Getting to Know Editor Eunny Jang

Greetings! As promised in my first blog entry, today you will meet Interweave Knits editor, Eunny Jang. As you will see, this is a woman who is uniquely talented. We are very fortunate to have her here at Interweave! I hope that you enjoy the following Q & A with Eunny. Look for her special (and may I say “tasty”) contribution to this week’s blog. We love it when she brings us goodies at the office!

 1. What responsibilities rest on the editor of a knitting magazine?

Oh boy. As the editor, I my main responsibility is planning and executing the content for each issue. I come up with themes and ideas I think are worth exploring in a given season, work with designers to publish patterns that investigate those ideas, plan and work with authors to develop interesting articles, and then edit and shoot all of it. I’m a big believer in telling a story with each collection of garments-exploring techniques and fibers and other knitterly ideas. My hope is that readers will learn from each issue, discover something new, or knit something they may not have otherwise tried-every time that happens, the magazine builds community and connections among knitters.

I’m also responsible for developing and pitching new product ideas (and then making them), promoting the magazine, writing for the web, and a million other things that I can’t think of right now because I’m busy packing for a week of shooting Knitting Daily TV, the PBS knitting program I host.

 2. What is a favorite part of your job at Interweave? Least favorite?

I love working with designers. I’m inspired and excited every single time our editorial team sit down to review submissions for a new issue-I’m so grateful to have the opportunity to share ideas with such talented people who approach the craft in diverse ways.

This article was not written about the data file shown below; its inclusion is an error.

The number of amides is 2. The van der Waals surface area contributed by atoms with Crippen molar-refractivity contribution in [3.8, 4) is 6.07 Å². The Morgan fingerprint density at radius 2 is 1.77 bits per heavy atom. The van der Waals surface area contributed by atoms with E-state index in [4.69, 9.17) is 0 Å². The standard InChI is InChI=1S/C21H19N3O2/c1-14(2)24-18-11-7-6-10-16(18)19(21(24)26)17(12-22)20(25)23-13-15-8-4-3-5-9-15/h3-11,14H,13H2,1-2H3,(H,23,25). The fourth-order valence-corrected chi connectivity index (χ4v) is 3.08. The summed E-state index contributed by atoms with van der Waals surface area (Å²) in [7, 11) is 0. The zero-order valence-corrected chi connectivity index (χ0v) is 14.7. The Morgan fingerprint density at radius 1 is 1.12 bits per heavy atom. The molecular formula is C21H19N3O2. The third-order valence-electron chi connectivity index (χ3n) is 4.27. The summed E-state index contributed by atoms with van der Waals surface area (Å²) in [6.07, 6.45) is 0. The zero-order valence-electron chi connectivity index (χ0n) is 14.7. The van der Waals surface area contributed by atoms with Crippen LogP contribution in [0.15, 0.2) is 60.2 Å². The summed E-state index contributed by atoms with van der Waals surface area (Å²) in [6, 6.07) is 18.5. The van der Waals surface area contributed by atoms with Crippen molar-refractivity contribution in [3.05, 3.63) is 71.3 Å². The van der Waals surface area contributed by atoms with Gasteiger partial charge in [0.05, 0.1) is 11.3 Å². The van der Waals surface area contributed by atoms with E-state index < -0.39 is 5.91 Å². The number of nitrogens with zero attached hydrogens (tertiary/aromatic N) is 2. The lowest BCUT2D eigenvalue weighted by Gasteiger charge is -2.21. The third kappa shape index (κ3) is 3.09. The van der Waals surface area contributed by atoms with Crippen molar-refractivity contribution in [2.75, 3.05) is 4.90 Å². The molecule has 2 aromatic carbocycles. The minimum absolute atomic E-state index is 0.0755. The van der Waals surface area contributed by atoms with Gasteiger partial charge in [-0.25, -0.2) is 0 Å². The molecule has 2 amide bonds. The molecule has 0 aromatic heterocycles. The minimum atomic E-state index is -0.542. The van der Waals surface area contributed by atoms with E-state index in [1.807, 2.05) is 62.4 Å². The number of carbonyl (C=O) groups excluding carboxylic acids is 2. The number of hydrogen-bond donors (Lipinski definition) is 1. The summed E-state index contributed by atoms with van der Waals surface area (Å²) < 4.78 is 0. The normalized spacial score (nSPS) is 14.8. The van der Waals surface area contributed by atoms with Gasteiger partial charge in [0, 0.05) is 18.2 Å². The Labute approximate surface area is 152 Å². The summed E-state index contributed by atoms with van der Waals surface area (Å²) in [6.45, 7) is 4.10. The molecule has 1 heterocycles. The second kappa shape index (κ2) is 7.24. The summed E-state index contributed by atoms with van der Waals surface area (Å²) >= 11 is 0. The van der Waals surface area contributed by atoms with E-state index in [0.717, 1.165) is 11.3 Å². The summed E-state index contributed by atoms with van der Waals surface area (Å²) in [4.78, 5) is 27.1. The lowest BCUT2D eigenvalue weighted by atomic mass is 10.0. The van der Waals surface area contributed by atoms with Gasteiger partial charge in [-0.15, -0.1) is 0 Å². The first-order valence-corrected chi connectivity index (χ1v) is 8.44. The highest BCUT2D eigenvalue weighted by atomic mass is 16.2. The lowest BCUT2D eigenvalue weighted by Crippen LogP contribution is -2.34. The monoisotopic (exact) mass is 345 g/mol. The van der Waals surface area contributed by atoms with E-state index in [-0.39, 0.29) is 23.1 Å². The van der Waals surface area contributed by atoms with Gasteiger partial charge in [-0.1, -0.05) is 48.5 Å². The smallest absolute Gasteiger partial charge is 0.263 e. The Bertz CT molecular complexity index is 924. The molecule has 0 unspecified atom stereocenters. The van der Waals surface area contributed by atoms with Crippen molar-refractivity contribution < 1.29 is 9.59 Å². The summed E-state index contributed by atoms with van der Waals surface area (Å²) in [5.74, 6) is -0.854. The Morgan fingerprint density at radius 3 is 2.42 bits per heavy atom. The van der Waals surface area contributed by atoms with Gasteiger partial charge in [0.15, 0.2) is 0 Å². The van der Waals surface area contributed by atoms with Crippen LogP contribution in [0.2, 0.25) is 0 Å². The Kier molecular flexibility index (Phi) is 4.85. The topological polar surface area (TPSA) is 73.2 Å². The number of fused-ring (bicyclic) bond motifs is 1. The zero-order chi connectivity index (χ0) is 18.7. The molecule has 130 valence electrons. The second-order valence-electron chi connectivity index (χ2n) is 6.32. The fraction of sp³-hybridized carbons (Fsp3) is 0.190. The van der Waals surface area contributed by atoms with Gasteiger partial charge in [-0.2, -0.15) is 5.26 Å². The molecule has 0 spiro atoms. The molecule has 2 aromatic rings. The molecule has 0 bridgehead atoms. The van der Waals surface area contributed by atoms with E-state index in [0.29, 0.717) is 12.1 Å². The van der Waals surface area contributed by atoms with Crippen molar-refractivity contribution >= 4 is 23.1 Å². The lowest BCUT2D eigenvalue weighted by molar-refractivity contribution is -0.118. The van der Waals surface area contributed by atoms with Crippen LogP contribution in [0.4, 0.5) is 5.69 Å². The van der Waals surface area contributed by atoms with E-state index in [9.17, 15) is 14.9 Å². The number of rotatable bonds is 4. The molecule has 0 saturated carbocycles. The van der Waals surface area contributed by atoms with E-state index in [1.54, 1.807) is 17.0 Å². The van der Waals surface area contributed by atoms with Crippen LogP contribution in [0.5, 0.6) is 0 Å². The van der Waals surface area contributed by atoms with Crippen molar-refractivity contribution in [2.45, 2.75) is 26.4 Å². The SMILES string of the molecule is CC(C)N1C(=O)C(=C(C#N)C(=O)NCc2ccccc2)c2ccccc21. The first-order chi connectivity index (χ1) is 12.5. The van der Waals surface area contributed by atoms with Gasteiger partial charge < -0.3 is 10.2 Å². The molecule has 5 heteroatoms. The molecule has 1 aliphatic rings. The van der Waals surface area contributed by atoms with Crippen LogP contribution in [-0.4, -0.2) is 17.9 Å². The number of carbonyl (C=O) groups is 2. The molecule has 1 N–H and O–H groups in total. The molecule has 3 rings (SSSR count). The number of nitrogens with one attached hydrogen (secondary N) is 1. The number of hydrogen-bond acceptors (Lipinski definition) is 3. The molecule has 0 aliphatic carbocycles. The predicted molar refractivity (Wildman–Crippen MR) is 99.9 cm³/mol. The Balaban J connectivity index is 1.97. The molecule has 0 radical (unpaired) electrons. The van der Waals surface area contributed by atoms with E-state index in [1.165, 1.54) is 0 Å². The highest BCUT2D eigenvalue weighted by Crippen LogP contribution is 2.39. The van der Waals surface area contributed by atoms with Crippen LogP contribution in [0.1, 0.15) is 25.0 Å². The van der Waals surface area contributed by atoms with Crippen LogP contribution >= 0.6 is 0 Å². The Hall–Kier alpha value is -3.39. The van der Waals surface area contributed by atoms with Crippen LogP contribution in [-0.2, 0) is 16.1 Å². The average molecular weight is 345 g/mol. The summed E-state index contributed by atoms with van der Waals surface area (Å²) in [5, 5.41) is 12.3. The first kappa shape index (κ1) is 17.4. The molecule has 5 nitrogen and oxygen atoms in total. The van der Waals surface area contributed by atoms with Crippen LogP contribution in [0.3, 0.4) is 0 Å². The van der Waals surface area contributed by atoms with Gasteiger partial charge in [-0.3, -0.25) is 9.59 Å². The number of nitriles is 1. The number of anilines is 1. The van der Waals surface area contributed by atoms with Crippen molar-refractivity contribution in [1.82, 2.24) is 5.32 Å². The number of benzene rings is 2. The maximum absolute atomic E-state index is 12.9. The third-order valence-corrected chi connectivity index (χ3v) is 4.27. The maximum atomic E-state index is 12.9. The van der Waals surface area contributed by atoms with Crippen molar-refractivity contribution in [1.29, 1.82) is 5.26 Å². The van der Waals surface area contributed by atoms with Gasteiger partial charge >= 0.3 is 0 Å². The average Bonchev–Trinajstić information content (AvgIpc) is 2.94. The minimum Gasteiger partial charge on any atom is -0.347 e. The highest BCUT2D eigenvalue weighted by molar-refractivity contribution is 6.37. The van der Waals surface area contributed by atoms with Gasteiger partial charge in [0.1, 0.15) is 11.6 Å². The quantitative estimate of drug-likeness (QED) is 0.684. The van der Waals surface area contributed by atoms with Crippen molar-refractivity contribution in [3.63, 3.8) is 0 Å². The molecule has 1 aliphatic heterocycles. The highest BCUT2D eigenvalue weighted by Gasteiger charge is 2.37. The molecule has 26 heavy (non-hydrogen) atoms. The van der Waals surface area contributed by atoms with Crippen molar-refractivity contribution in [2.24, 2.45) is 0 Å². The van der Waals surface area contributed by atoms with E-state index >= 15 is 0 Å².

The least favorite part is probably dealing with the business end of the magazine-circulation, budgets, all that stuff. But it has to be done!

3. How do you decide on a mood or theme of an issue?

A few different ways: we check out what’s coming down the pipe for ready-to-wear in that season and take a look at what’s happening on the runways, but mostly we think hard about what knitters seem to want to knit. Trends in the textile and yarn industries can inform us, too-if all the yarn companies are going to be offering big yarns or breed-specific wools or cotton/viscose blends in a given season, it makes sense for us to have patterns that support those yarns.

 4. Can you offer insight in how you choose a particular yarn for a particular garment?

That’s actually a really fun process. We look at the sketch and talk to the designer to get an idea of the kind of yarn that would show the design best-a plump, springy wool for cables, for example, or a slinky linen blend for a design with lots of drapey folds. Then we talk to the designer and look for a yarn that works. It’s like planning your own knitted projects-except we get to do the planning for a hundred and fifty garments every year, more than the fastest knitter could produce.

5. Does anything stand out in the Spring 2011 issue production?